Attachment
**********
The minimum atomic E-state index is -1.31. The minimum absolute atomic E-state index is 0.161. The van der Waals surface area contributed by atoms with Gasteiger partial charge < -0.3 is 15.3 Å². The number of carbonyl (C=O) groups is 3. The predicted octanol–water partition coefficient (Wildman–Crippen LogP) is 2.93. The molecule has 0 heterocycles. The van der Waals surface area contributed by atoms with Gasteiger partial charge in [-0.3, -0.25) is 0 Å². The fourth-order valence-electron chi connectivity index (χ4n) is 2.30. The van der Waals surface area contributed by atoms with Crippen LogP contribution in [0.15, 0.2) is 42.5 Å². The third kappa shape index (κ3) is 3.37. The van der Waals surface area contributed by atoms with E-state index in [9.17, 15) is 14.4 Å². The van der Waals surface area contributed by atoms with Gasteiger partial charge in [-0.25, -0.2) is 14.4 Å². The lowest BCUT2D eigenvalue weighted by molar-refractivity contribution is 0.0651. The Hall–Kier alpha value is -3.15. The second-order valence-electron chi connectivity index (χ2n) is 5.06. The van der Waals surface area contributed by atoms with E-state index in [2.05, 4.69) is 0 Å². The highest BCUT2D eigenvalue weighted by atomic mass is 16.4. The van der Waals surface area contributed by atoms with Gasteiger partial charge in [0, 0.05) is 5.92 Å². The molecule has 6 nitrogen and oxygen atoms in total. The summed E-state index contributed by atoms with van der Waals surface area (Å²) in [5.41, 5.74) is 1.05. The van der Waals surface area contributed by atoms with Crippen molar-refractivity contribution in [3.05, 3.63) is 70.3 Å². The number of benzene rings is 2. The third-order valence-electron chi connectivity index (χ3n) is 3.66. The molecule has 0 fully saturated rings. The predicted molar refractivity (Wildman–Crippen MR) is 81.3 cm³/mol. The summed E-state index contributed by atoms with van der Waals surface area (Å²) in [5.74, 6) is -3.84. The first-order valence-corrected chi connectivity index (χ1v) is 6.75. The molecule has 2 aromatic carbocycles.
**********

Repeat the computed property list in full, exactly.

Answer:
The minimum atomic E-state index is -1.31. The minimum absolute atomic E-state index is 0.161. The van der Waals surface area contributed by atoms with Gasteiger partial charge < -0.3 is 15.3 Å². The number of carbonyl (C=O) groups is 3. The predicted octanol–water partition coefficient (Wildman–Crippen LogP) is 2.93. The molecule has 0 heterocycles. The van der Waals surface area contributed by atoms with Gasteiger partial charge in [-0.3, -0.25) is 0 Å². The fourth-order valence-electron chi connectivity index (χ4n) is 2.30. The van der Waals surface area contributed by atoms with Crippen LogP contribution in [0.15, 0.2) is 42.5 Å². The third kappa shape index (κ3) is 3.37. The van der Waals surface area contributed by atoms with E-state index in [9.17, 15) is 14.4 Å². The van der Waals surface area contributed by atoms with Gasteiger partial charge in [-0.25, -0.2) is 14.4 Å². The lowest BCUT2D eigenvalue weighted by molar-refractivity contribution is 0.0651. The Hall–Kier alpha value is -3.15. The second-order valence-electron chi connectivity index (χ2n) is 5.06. The van der Waals surface area contributed by atoms with E-state index in [2.05, 4.69) is 0 Å². The highest BCUT2D eigenvalue weighted by atomic mass is 16.4. The van der Waals surface area contributed by atoms with Gasteiger partial charge in [0, 0.05) is 5.92 Å². The molecule has 6 nitrogen and oxygen atoms in total. The summed E-state index contributed by atoms with van der Waals surface area (Å²) in [5.41, 5.74) is 1.05. The van der Waals surface area contributed by atoms with Crippen molar-refractivity contribution in [3.05, 3.63) is 70.3 Å². The number of benzene rings is 2. The third-order valence-electron chi connectivity index (χ3n) is 3.66. The molecule has 0 fully saturated rings. The predicted molar refractivity (Wildman–Crippen MR) is 81.3 cm³/mol. The summed E-state index contributed by atoms with van der Waals surface area (Å²) in [5.74, 6) is -3.84. The first-order valence-corrected chi connectivity index (χ1v) is 6.75. The molecule has 2 aromatic carbocycles.